The lubrication system in an engine serves four major purposes:
(1) to prevent seizure in the components,
(2) to remove the heat generated by friction,
(3) reduce the friction between components, and
(4) to reduce the wear of the internal components.
These four byproducts of the lubrication system are achieved by effectively separating the internal components to varying degrees with a layer of oil lubricant.
Boundary layer lubrication occurs when there is provided a layer of lubricant to partially separate the interaction components. Under these conditions, the lubricant can significantly reduce the sliding friction between the components, as well as have the added benefit of cooling the components by absorbing the heat generated from the partial interaction as well as the sheer force in the lubricant.
Components such as cams operate under this type of lubrication. Full lubrication occurs when there is no interaction between the machine elements because of a thin layer of lubrication. The advantage of this type of lubrication is that it effectively stops wear between the machine elements because there is only interaction between the lubricant and the element, but unfortunately, wear still occurs.
This type of lubrication takes place in mechanisms such as the valves in the cylinder heads. In applications such as the valves and cylinders, it is also important to take into consideration the prominent effect of viscosity, because as the lubricant’s temperature increases, the viscosity of the lubrication decreases.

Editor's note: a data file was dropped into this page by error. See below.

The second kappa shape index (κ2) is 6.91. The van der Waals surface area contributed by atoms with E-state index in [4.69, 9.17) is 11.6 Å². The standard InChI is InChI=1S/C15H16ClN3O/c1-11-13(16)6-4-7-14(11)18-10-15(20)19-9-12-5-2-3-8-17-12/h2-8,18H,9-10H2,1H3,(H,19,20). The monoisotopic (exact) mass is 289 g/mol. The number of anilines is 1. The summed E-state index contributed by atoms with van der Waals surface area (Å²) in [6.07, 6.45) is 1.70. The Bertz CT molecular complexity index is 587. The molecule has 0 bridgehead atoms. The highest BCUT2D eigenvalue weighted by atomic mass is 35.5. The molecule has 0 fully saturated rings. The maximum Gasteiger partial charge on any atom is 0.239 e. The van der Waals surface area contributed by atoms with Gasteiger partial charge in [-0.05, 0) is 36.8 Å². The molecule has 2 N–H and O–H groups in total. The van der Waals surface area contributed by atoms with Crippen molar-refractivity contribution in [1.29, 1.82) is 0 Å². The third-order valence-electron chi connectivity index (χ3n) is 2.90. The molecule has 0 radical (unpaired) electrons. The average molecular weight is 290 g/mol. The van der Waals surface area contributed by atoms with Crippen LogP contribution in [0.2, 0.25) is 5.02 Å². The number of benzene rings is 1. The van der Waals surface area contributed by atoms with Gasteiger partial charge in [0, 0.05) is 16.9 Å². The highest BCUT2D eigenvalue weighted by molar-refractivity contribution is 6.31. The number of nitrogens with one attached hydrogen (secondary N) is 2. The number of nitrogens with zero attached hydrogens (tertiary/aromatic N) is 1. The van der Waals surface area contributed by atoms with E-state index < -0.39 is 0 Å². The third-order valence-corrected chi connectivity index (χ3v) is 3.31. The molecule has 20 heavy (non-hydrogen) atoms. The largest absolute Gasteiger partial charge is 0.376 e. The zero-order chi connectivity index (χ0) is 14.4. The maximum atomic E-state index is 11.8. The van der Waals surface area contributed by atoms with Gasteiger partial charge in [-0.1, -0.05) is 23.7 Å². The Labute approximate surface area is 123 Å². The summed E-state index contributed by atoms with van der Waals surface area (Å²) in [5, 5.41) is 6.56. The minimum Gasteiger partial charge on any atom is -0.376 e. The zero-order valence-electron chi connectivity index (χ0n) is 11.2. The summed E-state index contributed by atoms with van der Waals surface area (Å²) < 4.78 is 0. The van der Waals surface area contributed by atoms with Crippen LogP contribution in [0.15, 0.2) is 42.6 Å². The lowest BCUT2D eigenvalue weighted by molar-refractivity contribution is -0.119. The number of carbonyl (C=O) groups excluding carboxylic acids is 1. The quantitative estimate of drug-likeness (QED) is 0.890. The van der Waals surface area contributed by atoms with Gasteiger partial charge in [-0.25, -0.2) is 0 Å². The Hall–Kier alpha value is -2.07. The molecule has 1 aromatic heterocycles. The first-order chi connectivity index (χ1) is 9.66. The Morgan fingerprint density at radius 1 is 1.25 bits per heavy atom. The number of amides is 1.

So it must be taken into consideration that the lubricant is viscous enough under operating conditions, but also not be too viscous that the engine cannot turn over in the ignition sequence.
The most common types of oils used in the engine lubrication system is either vegetable oil or mineral oil. Vegetable oil was used in the past for racing applications because of its high film strength, and excellent protection against wear from its high lubricities.
But was not widely used in other applications because of its rapid rate of deterioration, which produces gums and lacquers on the machine elements. So mineral oils are more commonly used because they are much more cost-effective, readily responsive to additives, can be produced in a wide range of viscosities, as well as deteriorate much less rapidly than vegetable oils.
Today, lubricants such as synthetic oils replace natural oils as lubrication for the engine. Besides the higher cost, synthetic oils are much more effective lubricants than mineral oils because they can be chemically developed to have whatever the specifications of the particular engine require for proper operation. A brief comparison is illustrated.
In the pressurized lubrication system, it is very important to regulate the amount of oil being delivered to each of the components, because either too little or too much lubrication may affect the engine adversely in multiple ways.
The oil is regulated through restrictions, and intermittent devices, which are controlled by the position of the machine element. It is also very important to have enough oil in the oil pan to give a steady supply of lubricant to the oil pump, while not too much where it will actually produce a drag force on the crankshaft.